George Bush went into the lion’s den yesterday, addressing the new Democratic Party majority in Congress in a closed-door meeting intended to help smooth the way for bipartisanship. By all accounts, Bush did well, using self-deprecating humor to defuse the tension between the White House and Congressional Democrats. The meeting may come too late, though, to bridge the partisan gulf on the war:
President Bush, forced by circumstance to reach out to some of his strongest adversaries, appealed directly to House Democrats on Saturday to work with him to reform the immigration system, limit the cost of Social Security, curb the consumption of gasoline and balance the federal budget.
Visiting the Democrats’ annual retreat for the first time since 2001, the president told lawmakers there are “big things” they could accomplish by working together and sought to defuse any bad blood with self-deprecating humor. He opened his public remarks with an allusion to his tendency to mispronounce the name of the rival party by calling it the Democrat Party, seen by many party activists as a calculated insult.
“I appreciate you inviting the head of the Republic Party,” Bush said to laughter. He drew scattered applause a few moments later when he used the correct name in calling on the “Democratic Party” to work with him to address the mounting future liabilities of Social Security and Medicare.
Democrats rose to politely applaud Bush before and after the speech, a sign of the outwardly cordial and respectful nature of the day’s session.
Democrats had a rare opportunity to question the president directly, using a private session after his speech to press him on Iraq, immigration, global warming, the deficit and the absence of Hurricane Katrina and veterans’ issues in his recent State of the Union address. While Bush asked Democrats to keep the conversation private, some people present said he gave no ground on his basic position on the war but was upfront in talking about its impact on the populace.
The results of the meeting appear mixed. Democrats welcomed the President politely, and appreciated his humor, and Nancy Pelosi said afterwards that she hoped for consensus and engagement in three areas — energy independence, immigration, and jobs innovation. While the latter sounds like the kind of fluff that provides little more than grist for self-congratulatory stump speeches (because the private sector generates more innovation than bureaucracies), the other two issues are significant and important considerations that relate to national security.
However, the primary issues of national security have not been bridged by this meeting, nor does it appear the White House wanted to press for that in this meeting. Pelosi threatened to block any effort by the administration to use military force against Iran, although it is not at all clear that the White House wants to do so anyway. She also wants to pursue a “no-confidence” vote in the House on the surge strategy to match the resolutions currently under debate in the Senate.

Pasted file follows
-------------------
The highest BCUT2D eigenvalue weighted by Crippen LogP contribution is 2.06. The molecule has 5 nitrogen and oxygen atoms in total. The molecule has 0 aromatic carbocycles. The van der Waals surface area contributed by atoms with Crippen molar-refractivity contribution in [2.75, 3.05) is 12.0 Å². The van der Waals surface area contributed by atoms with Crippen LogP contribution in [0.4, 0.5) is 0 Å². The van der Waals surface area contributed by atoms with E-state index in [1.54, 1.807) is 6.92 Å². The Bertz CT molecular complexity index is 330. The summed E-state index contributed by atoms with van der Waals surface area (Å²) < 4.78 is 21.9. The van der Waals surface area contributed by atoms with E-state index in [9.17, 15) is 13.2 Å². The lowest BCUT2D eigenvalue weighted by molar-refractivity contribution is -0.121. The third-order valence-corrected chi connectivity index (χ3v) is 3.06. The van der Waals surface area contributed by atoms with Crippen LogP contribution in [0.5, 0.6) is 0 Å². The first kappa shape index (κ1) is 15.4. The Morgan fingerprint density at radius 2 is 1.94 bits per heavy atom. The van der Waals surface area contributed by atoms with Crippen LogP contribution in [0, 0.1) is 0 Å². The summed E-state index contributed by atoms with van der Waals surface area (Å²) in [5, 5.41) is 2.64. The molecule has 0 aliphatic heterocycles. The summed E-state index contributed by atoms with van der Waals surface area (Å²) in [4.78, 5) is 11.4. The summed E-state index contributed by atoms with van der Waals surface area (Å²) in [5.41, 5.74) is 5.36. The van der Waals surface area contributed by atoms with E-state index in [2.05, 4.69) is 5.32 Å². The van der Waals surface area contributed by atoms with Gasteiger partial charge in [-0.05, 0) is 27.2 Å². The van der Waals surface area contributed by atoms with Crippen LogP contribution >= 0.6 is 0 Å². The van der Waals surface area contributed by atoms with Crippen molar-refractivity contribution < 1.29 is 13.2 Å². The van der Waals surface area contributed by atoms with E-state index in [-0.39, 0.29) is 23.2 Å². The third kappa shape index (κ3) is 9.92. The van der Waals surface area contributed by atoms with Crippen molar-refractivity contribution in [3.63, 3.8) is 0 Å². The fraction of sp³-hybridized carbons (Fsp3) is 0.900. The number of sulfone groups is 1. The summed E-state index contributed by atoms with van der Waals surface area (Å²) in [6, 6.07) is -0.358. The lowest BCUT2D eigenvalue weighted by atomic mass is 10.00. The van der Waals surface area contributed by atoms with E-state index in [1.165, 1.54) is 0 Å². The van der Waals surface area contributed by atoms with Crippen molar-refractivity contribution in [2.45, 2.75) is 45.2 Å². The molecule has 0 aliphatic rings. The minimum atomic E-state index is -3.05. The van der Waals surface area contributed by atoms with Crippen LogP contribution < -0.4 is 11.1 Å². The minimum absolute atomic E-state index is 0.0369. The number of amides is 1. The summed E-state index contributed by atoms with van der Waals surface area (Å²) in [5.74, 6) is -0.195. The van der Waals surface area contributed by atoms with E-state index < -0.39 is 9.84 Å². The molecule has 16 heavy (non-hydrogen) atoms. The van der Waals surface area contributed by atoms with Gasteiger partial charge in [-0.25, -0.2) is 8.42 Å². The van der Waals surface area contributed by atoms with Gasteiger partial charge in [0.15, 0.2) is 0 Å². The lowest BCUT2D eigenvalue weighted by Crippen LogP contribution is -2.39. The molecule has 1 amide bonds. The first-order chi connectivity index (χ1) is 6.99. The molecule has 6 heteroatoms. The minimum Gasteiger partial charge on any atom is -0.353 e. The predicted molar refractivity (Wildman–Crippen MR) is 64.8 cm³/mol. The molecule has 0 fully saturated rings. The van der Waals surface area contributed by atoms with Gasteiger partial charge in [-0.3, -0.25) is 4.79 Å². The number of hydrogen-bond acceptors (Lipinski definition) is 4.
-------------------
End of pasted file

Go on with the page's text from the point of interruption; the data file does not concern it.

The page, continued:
While that would have no legal effect in the US, both will have a massive impact on Bush’s ability to hold his international coalition together. Parliamentary democracies know full well what a no-confidence vote means; it means that the Bush administration has no political reservoir of strength, and nations inclined to hesitate on Iraq, Iran, and Syria know they can outlast the Bush administration. It’s a recipe for two years of stalling while Iran gets its nukes.
Clearly the Democrats want to play to the anti-war activists that helped them win their majorities. However, the White House bears some responsibility for this as well. After 9/11, the Bush administration should have made appearances at these caucus meetings each year, at least as a show of unity in the face of war. Unlike almost all of Congressional leadership, which represents the interests of the caucus, the White House represents the interests of the entire nation. (The Speaker is somewhat analogous in the legislative branch.) In the aftermath of the worst attacks on American soil, the President should have actively engaged the Democrats as a means to keep channels open and to pursue bipartisanship on the war — making it an effort of all Americans and not just the responsibility of the Republican Party.
Would the Democrats have responded? At least some of them might have, although certainly not all of them. We would find ourselves with at least somewhat more resolve to face the enemy in their backyard, and while it might have meant altering some of the policies that the administration put in place to fight the war, the commitment to it would almost certainly be stronger than it is today. At the very least, it would have made clear where bipartisanship failed had the Democrats failed to respond to the President.
I think this meeting made a lot of sense, and I commend President Bush for going with grace to meet with his political opponents. It should have happened in 2002, 2003, 2004, 2005, and 2006. It may be too late for the war, but at least we can hopefully make some headway on other matters of national security.